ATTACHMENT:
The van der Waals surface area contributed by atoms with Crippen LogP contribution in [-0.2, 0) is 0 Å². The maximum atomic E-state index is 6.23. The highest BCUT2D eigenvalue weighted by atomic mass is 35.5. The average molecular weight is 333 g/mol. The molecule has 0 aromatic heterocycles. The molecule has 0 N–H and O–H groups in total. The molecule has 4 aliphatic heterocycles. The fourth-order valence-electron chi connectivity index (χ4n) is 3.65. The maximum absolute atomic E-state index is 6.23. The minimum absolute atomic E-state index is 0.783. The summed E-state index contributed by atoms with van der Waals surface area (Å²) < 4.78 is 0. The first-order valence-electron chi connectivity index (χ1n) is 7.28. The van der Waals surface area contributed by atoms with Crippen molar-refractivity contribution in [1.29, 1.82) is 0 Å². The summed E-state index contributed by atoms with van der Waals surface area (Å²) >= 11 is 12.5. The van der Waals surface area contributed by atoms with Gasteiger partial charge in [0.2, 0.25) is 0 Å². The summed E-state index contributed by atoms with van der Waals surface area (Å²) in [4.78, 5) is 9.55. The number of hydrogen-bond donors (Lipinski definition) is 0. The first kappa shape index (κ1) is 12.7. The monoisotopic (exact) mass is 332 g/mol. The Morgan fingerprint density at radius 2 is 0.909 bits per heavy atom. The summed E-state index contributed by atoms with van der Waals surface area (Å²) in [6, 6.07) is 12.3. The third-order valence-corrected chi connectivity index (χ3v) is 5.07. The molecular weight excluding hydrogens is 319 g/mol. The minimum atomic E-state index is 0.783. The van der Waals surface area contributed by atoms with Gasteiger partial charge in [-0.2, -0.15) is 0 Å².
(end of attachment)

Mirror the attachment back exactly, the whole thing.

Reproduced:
The van der Waals surface area contributed by atoms with Crippen LogP contribution in [-0.2, 0) is 0 Å². The maximum atomic E-state index is 6.23. The highest BCUT2D eigenvalue weighted by atomic mass is 35.5. The average molecular weight is 333 g/mol. The molecule has 0 aromatic heterocycles. The molecule has 0 N–H and O–H groups in total. The molecule has 4 aliphatic heterocycles. The fourth-order valence-electron chi connectivity index (χ4n) is 3.65. The maximum absolute atomic E-state index is 6.23. The minimum absolute atomic E-state index is 0.783. The summed E-state index contributed by atoms with van der Waals surface area (Å²) < 4.78 is 0. The first-order valence-electron chi connectivity index (χ1n) is 7.28. The van der Waals surface area contributed by atoms with Crippen molar-refractivity contribution in [1.29, 1.82) is 0 Å². The summed E-state index contributed by atoms with van der Waals surface area (Å²) >= 11 is 12.5. The van der Waals surface area contributed by atoms with Gasteiger partial charge in [0.2, 0.25) is 0 Å². The summed E-state index contributed by atoms with van der Waals surface area (Å²) in [4.78, 5) is 9.55. The number of hydrogen-bond donors (Lipinski definition) is 0. The first kappa shape index (κ1) is 12.7. The monoisotopic (exact) mass is 332 g/mol. The Morgan fingerprint density at radius 2 is 0.909 bits per heavy atom. The summed E-state index contributed by atoms with van der Waals surface area (Å²) in [6, 6.07) is 12.3. The third-order valence-corrected chi connectivity index (χ3v) is 5.07. The molecular weight excluding hydrogens is 319 g/mol. The minimum atomic E-state index is 0.783. The van der Waals surface area contributed by atoms with Gasteiger partial charge in [-0.2, -0.15) is 0 Å².